Tour Flashback: Breathless in the Boulders
After the curtain closed on our last show in Buffalo, everyone broke into a cheer. We’d completed another tour. Now I have time to look back and reminiscence about the highlights of traveling up, down, and all over the United States. One memory that sticks out is a breathless afternoon in Colorado.
A long drive took us straight from St. Louis to Denver. Between performances, we took a trip to the mountains to enjoy the scenery. After parking, we had to climb on foot to reach our destination. No sweat. Being dancers, we get tons of exercise. This would be a piece of cake.
But there’s a funny fact about Colorado. The area we visited is part of the Rocky Mountains, standing around one mile (or over 5,000 feet, or 1,600 meters) above sea level. Earlier, fellow blogger Rachael noted the negative correlation between oxygen levels and elevation. It was partly mental, but every step I took seemed to leave me out. Of. Breath.
Eventually we reached our destination:
At first sight, it’s just a bunch of gargantuan boulders surrounding an outdoor stage. But sometime in history, somebody must have stopped by and been inspired to sing, because this someone discovered some excellent acoustics.
Think of the ancient outdoor theaters in Greece, where actors unplugged voices reached an audience of thousands. This is the same thing—just created by nature’s genius—so only a stage and seats were needed to complete the scene.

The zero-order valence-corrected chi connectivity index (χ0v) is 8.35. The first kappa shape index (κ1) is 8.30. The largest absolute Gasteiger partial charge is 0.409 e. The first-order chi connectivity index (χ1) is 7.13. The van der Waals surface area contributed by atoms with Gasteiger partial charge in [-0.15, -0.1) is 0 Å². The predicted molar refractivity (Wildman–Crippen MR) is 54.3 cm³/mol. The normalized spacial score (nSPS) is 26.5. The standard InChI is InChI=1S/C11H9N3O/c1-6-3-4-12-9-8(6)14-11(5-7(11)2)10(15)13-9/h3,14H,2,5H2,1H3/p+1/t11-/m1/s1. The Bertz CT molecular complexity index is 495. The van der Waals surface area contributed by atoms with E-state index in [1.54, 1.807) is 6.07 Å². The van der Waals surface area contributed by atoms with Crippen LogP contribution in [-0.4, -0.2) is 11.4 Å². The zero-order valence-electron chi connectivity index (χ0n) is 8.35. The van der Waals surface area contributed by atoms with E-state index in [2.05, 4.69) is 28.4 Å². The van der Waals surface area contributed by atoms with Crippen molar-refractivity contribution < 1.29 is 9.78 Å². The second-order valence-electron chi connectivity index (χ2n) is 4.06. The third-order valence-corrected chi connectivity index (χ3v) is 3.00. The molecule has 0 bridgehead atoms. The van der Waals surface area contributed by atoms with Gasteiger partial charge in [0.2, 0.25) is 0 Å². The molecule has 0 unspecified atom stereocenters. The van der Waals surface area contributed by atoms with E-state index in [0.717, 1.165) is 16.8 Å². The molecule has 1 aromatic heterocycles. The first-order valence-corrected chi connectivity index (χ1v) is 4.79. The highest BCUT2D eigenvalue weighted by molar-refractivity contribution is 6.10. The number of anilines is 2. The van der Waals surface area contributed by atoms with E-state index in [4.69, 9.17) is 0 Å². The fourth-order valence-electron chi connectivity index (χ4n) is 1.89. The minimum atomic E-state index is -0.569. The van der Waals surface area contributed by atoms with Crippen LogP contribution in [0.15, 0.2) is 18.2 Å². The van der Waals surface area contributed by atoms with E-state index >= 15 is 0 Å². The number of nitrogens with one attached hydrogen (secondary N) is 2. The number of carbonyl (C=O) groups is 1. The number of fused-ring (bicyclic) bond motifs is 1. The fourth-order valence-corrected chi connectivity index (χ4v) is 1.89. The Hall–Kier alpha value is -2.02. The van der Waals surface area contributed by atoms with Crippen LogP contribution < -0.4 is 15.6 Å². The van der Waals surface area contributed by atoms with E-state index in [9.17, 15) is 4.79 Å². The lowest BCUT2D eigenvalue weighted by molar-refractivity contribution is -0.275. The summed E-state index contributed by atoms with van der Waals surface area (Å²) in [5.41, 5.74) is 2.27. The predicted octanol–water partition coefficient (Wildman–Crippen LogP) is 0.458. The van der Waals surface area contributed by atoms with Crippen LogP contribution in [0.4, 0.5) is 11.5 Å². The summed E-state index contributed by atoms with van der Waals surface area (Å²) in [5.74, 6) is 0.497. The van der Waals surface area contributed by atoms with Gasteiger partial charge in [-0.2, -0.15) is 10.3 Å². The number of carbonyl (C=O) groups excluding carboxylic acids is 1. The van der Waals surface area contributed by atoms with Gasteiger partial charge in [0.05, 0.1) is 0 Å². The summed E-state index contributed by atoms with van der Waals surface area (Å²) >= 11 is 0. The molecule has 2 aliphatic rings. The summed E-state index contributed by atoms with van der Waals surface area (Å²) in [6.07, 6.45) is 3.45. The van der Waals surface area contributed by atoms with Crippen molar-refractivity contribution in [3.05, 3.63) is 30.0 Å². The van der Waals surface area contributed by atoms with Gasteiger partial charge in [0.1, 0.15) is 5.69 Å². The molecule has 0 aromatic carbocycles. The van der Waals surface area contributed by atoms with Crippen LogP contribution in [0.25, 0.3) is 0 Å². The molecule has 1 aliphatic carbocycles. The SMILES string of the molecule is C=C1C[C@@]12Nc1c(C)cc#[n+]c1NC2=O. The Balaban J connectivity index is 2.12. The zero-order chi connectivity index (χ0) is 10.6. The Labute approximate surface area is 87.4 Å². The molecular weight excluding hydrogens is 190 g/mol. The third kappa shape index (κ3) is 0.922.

The amphitheater holds regular concerts during the summer. Since we went in late February, only a few tourists were present. That didn’t stop our singers from taking their turn in the sunny spotlight. We cheered them on. It’s no small feat climbing a mountain, then singing at the top of your lungs. In fact, I remember hearing that one of our singers used to train that way back in China.
Later, I found our driver had driven our bus to an upper parking lot, so as to be closer to the amphitheater. Technically closer, that is. We now definitely had to climb our way to the top audience seats before reaching the bus.
I looked at the stairs. They looked at me. They were encrusted with a thick layer of ice.
I looked at the audience seats. Rows and rows of wooden benches stretched upward as far as I could see. I tried counting the rows: one, two three... twenty-four, twenty-five, twenty-six... thirty seven, thirty-eight... and on and on and on.
Taking a deep breath, I started scaling the benches in my boots. Sideways, mind you, as I had a skirt on beneath my jacket. The wind picked up as I ascended, its howls and screams filling my ears with single-minded force. I clapped my hands over my ears in protest. Really, Mother Nature’s sopranos needed a lot more training.
I was halfway up (and proud of it, too!) before seeing that everyone else had taken the nice, normal, non-icy stairs on the opposite side of the theater.
Oh. That would have been another option.
Well, what’s life without occasionally taking the steps less traveled? In the end, it made no difference—everyone reached the top equally winded and paused to enjoy the panorama of stone, snow, and sky before the gale forced us onto the bus.
Sorry wind, but no encore for you.